Large numbers of school districts will be laying off teachers in the coming weeks in a desperate attempt to balance their very weak budgets. Meanwhile, Governors across the U.S., Democrat and Republican, alike, are demanding cuts to teachers’ pensions as a way to help balance their even weaker budgets. The problem is that by firing teachers, they will have less money going into the pension systems, thus exacerbating the problem.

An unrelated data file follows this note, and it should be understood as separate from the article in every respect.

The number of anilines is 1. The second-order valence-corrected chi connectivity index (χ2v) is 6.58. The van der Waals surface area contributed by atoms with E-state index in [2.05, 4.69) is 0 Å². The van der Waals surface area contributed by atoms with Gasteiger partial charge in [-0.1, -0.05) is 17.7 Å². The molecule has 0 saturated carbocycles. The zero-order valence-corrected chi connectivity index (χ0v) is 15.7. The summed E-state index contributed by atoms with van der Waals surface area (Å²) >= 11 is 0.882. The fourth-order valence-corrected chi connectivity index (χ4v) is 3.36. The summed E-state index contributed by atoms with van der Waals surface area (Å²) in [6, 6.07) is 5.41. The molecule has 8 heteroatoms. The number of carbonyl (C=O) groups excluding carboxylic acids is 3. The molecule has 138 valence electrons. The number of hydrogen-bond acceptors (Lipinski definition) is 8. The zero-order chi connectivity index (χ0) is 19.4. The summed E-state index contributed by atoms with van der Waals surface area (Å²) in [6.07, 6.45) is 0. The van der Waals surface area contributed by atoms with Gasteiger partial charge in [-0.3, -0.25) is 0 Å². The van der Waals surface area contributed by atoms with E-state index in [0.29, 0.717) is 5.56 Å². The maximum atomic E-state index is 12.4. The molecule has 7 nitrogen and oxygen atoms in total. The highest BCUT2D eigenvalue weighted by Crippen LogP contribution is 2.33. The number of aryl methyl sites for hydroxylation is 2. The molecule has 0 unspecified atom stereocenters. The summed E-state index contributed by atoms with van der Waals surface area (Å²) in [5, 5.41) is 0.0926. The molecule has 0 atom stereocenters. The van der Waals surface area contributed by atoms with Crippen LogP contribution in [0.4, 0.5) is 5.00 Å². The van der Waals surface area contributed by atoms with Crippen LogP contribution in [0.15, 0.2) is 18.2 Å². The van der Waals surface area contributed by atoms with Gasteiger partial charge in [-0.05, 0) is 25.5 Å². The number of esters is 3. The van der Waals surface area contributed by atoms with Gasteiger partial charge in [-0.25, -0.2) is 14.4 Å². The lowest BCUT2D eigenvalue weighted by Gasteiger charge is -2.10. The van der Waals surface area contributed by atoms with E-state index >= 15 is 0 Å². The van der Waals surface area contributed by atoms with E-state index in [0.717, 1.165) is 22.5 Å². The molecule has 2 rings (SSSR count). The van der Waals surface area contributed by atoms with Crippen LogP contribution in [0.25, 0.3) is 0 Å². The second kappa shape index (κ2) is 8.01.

In California, the CalSTRS system lost 25% over the past several years due to the recession. It currently has a $40.6 billion unfunded obligation for the 2009 fiscal year, and is projected to be insolvent by 2042, unless it can get a $3.8 billion infusion each year for the next 30 years. As in most states, there is talk of increasing teachers’ contributions for existing and new teachers, while decreasing benefits for new teachers. But with budgets in the mess they are in, few districts are in a position to hire new teachers.
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